I have no idea how I missed this for 44 consecutive years, but as I was working on lesson plans for my children’s-lit students — who presented How the Grinch Stole Christmas to the K-2 students during a special holiday story hour last month in lieu of a traditional final exam — I noticed something that delighted my little English-teacher heart:
The Grinch is basically Grendel.
I don’t mean the Dr. Seuss children’s classic is a completely faithful retelling of Beowulf, because it is not. But it bears a striking resemblance to the first part of Beowulf, in the same way that Roald Dahl’s Charlie and the Chocolate Factory resembles Dante’s Inferno, and The Lion King resembles Hamlet.
Check it out:
In the Anglo-Saxon epic, King Hrothgar builds a big mead hall called Heorot, where he and his subjects feast, sing, and party like rock stars every night, inciting the rage of the monster who lives in a nearby cave.
In the Seussian epic, (OK, maybe not quite an epic, but by picture-book standards … look, just go with it) the Whos down in Who-ville feast, sing, and party every Christmas, inciting the rage of the monster who lives in a nearby cave.
In both stories, the monsters decide to solve their problems by breaking and entering with the intent of committing further crimes.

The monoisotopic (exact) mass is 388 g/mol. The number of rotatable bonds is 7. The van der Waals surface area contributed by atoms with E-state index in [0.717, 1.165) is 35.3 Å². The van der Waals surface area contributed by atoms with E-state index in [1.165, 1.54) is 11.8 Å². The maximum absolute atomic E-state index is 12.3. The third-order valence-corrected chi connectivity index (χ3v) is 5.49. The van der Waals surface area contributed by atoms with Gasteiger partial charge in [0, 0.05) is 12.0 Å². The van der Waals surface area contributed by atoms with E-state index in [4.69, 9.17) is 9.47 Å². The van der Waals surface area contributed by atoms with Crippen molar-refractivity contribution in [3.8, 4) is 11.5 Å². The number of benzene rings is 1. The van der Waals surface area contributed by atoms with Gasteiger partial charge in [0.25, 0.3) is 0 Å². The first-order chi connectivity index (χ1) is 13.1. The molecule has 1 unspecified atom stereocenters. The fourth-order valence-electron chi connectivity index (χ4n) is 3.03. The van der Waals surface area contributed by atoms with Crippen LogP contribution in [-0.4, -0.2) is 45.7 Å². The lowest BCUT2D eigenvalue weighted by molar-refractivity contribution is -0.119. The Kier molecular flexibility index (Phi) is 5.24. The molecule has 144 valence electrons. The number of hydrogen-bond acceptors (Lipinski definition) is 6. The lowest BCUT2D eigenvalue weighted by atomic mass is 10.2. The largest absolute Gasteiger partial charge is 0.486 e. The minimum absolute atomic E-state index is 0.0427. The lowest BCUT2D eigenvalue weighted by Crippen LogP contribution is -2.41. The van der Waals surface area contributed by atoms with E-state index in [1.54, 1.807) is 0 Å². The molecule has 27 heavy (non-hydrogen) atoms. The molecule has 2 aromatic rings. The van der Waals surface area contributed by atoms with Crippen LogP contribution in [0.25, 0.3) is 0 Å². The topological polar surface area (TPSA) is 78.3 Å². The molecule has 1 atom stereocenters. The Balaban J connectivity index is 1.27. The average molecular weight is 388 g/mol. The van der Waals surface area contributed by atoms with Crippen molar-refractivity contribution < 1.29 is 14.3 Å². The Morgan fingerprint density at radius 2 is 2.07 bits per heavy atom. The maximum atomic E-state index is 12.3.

The poems diverge after this point — the Grinch sticks to larceny in his attempt to quiet his raucous neighbors, while Grendel goes for homicide and cannibalism — but the premises are too similar for me to believe they’re a coincidence.
After all, Dr. Seuss employed iambic tetrameter in Green Eggs and Ham (Sam-I-Am is a pun, as I explain here), so why wouldn’t he draw inspiration from Beowulf?
I’m kind of disappointed I didn’t notice this last year, when my seniors were having so much fun delving into John Gardner’s Grendel. I’d love to hear them debate whether the Grinch is a nihilist or an existentialist.
One thought on “Chapter 50: All the Whos Down in … Heorot?”
Like the ‘maybe not an epic just go with it’ / nice theory/ enjoyable read.